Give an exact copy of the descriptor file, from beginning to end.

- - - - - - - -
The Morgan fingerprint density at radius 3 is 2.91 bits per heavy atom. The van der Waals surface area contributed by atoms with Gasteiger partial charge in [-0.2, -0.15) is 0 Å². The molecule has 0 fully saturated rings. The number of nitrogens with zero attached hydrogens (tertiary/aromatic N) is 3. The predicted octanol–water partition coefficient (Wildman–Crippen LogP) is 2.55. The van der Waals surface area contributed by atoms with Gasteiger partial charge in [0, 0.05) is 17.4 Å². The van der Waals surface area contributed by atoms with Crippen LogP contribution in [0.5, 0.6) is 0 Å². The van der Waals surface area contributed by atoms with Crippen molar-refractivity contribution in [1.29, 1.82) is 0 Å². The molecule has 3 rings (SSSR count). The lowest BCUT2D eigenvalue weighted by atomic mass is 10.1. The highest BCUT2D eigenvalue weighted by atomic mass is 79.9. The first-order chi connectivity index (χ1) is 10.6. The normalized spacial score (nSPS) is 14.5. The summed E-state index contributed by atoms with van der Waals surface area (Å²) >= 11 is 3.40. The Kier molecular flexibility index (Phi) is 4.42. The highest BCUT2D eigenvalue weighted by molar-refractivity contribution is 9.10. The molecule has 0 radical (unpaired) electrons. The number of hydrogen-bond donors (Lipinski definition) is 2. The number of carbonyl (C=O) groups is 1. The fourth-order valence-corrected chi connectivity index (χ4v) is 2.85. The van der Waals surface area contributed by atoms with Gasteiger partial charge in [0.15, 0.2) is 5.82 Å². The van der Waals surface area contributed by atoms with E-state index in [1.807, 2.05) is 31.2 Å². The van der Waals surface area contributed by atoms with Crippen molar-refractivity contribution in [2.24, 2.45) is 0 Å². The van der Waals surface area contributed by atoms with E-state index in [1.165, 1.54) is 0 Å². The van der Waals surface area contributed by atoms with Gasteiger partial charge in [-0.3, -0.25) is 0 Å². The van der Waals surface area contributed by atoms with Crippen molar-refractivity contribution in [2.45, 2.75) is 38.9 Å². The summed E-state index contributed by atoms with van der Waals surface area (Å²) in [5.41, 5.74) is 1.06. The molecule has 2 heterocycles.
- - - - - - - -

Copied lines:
The Morgan fingerprint density at radius 3 is 2.91 bits per heavy atom. The van der Waals surface area contributed by atoms with Gasteiger partial charge in [-0.2, -0.15) is 0 Å². The molecule has 0 fully saturated rings. The number of nitrogens with zero attached hydrogens (tertiary/aromatic N) is 3. The predicted octanol–water partition coefficient (Wildman–Crippen LogP) is 2.55. The van der Waals surface area contributed by atoms with Gasteiger partial charge in [0, 0.05) is 17.4 Å². The van der Waals surface area contributed by atoms with Crippen LogP contribution in [0.5, 0.6) is 0 Å². The van der Waals surface area contributed by atoms with Crippen molar-refractivity contribution in [1.29, 1.82) is 0 Å². The molecule has 3 rings (SSSR count). The lowest BCUT2D eigenvalue weighted by atomic mass is 10.1. The highest BCUT2D eigenvalue weighted by atomic mass is 79.9. The first-order chi connectivity index (χ1) is 10.6. The normalized spacial score (nSPS) is 14.5. The summed E-state index contributed by atoms with van der Waals surface area (Å²) >= 11 is 3.40. The Kier molecular flexibility index (Phi) is 4.42. The highest BCUT2D eigenvalue weighted by molar-refractivity contribution is 9.10. The molecule has 0 radical (unpaired) electrons. The number of hydrogen-bond donors (Lipinski definition) is 2. The number of carbonyl (C=O) groups is 1. The fourth-order valence-corrected chi connectivity index (χ4v) is 2.85. The van der Waals surface area contributed by atoms with Gasteiger partial charge in [0.15, 0.2) is 5.82 Å². The van der Waals surface area contributed by atoms with E-state index in [1.807, 2.05) is 31.2 Å². The van der Waals surface area contributed by atoms with Crippen molar-refractivity contribution in [2.24, 2.45) is 0 Å². The van der Waals surface area contributed by atoms with E-state index in [1.165, 1.54) is 0 Å². The van der Waals surface area contributed by atoms with Gasteiger partial charge in [-0.3, -0.25) is 0 Å². The van der Waals surface area contributed by atoms with Crippen molar-refractivity contribution in [2.45, 2.75) is 38.9 Å². The summed E-state index contributed by atoms with van der Waals surface area (Å²) in [5.41, 5.74) is 1.06. The molecule has 2 heterocycles.